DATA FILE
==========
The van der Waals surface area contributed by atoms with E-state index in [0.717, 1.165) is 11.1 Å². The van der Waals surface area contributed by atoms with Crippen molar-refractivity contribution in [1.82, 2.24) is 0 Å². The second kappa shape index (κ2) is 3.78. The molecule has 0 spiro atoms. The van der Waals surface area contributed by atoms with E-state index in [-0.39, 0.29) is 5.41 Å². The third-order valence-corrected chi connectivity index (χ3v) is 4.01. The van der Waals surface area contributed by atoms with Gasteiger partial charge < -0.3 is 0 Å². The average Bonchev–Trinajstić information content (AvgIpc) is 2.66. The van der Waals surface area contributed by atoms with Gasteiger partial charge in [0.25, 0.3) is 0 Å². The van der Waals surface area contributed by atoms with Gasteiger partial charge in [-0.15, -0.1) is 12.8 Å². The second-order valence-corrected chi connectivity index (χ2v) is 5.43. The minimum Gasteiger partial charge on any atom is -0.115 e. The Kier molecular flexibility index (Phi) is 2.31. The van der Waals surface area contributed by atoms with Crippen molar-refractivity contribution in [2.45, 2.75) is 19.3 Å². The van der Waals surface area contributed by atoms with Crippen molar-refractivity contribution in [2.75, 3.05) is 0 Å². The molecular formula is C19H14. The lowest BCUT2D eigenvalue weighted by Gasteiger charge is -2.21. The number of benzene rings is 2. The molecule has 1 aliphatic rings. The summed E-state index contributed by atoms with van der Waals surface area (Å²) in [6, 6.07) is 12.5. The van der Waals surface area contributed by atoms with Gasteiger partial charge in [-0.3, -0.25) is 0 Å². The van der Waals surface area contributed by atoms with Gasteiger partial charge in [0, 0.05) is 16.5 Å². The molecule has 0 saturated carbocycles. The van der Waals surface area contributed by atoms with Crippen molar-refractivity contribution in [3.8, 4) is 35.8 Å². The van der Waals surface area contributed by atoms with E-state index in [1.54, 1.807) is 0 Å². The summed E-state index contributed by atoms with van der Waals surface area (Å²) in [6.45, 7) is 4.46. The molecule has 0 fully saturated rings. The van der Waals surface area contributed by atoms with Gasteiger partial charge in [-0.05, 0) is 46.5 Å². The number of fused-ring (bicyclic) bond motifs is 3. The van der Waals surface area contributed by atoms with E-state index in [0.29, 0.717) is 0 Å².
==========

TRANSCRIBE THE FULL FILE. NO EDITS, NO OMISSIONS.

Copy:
The van der Waals surface area contributed by atoms with E-state index in [0.717, 1.165) is 11.1 Å². The van der Waals surface area contributed by atoms with Crippen molar-refractivity contribution in [1.82, 2.24) is 0 Å². The second kappa shape index (κ2) is 3.78. The molecule has 0 spiro atoms. The van der Waals surface area contributed by atoms with E-state index in [-0.39, 0.29) is 5.41 Å². The third-order valence-corrected chi connectivity index (χ3v) is 4.01. The van der Waals surface area contributed by atoms with Gasteiger partial charge < -0.3 is 0 Å². The average Bonchev–Trinajstić information content (AvgIpc) is 2.66. The van der Waals surface area contributed by atoms with Gasteiger partial charge in [0.25, 0.3) is 0 Å². The van der Waals surface area contributed by atoms with Gasteiger partial charge in [-0.15, -0.1) is 12.8 Å². The second-order valence-corrected chi connectivity index (χ2v) is 5.43. The minimum Gasteiger partial charge on any atom is -0.115 e. The Kier molecular flexibility index (Phi) is 2.31. The van der Waals surface area contributed by atoms with Crippen molar-refractivity contribution in [2.45, 2.75) is 19.3 Å². The van der Waals surface area contributed by atoms with Crippen molar-refractivity contribution in [2.75, 3.05) is 0 Å². The molecular formula is C19H14. The lowest BCUT2D eigenvalue weighted by Gasteiger charge is -2.21. The number of benzene rings is 2. The molecule has 1 aliphatic rings. The summed E-state index contributed by atoms with van der Waals surface area (Å²) in [6, 6.07) is 12.5. The van der Waals surface area contributed by atoms with Gasteiger partial charge in [-0.3, -0.25) is 0 Å². The van der Waals surface area contributed by atoms with Gasteiger partial charge in [0, 0.05) is 16.5 Å². The molecule has 0 saturated carbocycles. The van der Waals surface area contributed by atoms with Crippen molar-refractivity contribution in [3.8, 4) is 35.8 Å². The van der Waals surface area contributed by atoms with E-state index in [1.54, 1.807) is 0 Å². The summed E-state index contributed by atoms with van der Waals surface area (Å²) in [6.45, 7) is 4.46. The molecule has 0 fully saturated rings. The van der Waals surface area contributed by atoms with Gasteiger partial charge in [-0.05, 0) is 46.5 Å². The number of fused-ring (bicyclic) bond motifs is 3. The van der Waals surface area contributed by atoms with E-state index in [0.29, 0.717) is 0 Å².